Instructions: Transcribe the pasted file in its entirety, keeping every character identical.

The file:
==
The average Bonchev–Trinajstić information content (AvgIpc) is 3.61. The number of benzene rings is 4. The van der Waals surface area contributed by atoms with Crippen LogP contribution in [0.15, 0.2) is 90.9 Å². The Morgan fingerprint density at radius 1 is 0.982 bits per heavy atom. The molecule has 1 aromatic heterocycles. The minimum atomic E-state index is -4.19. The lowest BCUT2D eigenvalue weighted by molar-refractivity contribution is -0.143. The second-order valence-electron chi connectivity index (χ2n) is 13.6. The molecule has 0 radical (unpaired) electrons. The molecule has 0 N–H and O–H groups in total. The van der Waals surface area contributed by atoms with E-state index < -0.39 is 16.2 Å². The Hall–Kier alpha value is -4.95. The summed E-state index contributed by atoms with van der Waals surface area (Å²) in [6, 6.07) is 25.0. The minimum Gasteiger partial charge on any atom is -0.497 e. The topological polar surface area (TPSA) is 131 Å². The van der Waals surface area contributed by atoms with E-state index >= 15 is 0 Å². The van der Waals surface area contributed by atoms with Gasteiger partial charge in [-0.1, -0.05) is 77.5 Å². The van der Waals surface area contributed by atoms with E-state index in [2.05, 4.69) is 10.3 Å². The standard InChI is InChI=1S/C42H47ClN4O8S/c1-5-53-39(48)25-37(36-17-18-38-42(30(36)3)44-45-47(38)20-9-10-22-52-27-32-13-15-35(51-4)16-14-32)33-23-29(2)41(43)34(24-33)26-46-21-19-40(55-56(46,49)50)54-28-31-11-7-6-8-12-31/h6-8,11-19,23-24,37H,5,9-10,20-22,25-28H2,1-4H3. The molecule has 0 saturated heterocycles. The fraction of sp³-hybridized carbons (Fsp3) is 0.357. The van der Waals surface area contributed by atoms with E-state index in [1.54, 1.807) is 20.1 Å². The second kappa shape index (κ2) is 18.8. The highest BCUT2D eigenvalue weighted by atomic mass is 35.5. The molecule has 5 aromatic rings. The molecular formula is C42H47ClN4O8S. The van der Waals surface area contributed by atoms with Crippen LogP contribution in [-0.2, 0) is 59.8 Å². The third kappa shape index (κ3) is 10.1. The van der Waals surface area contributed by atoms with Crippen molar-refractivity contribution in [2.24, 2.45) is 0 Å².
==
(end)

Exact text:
The average Bonchev–Trinajstić information content (AvgIpc) is 3.61. The number of benzene rings is 4. The van der Waals surface area contributed by atoms with Crippen LogP contribution in [0.15, 0.2) is 90.9 Å². The Morgan fingerprint density at radius 1 is 0.982 bits per heavy atom. The molecule has 1 aromatic heterocycles. The minimum atomic E-state index is -4.19. The lowest BCUT2D eigenvalue weighted by molar-refractivity contribution is -0.143. The second-order valence-electron chi connectivity index (χ2n) is 13.6. The molecule has 0 radical (unpaired) electrons. The molecule has 0 N–H and O–H groups in total. The van der Waals surface area contributed by atoms with E-state index < -0.39 is 16.2 Å². The Hall–Kier alpha value is -4.95. The summed E-state index contributed by atoms with van der Waals surface area (Å²) in [6, 6.07) is 25.0. The minimum Gasteiger partial charge on any atom is -0.497 e. The topological polar surface area (TPSA) is 131 Å². The van der Waals surface area contributed by atoms with E-state index >= 15 is 0 Å². The van der Waals surface area contributed by atoms with Gasteiger partial charge in [-0.1, -0.05) is 77.5 Å². The van der Waals surface area contributed by atoms with E-state index in [2.05, 4.69) is 10.3 Å². The standard InChI is InChI=1S/C42H47ClN4O8S/c1-5-53-39(48)25-37(36-17-18-38-42(30(36)3)44-45-47(38)20-9-10-22-52-27-32-13-15-35(51-4)16-14-32)33-23-29(2)41(43)34(24-33)26-46-21-19-40(55-56(46,49)50)54-28-31-11-7-6-8-12-31/h6-8,11-19,23-24,37H,5,9-10,20-22,25-28H2,1-4H3. The molecule has 0 saturated heterocycles. The fraction of sp³-hybridized carbons (Fsp3) is 0.357. The van der Waals surface area contributed by atoms with E-state index in [1.54, 1.807) is 20.1 Å². The second kappa shape index (κ2) is 18.8. The highest BCUT2D eigenvalue weighted by atomic mass is 35.5. The molecule has 5 aromatic rings. The molecular formula is C42H47ClN4O8S. The van der Waals surface area contributed by atoms with Crippen LogP contribution in [-0.2, 0) is 59.8 Å². The third kappa shape index (κ3) is 10.1. The van der Waals surface area contributed by atoms with Crippen molar-refractivity contribution in [2.24, 2.45) is 0 Å².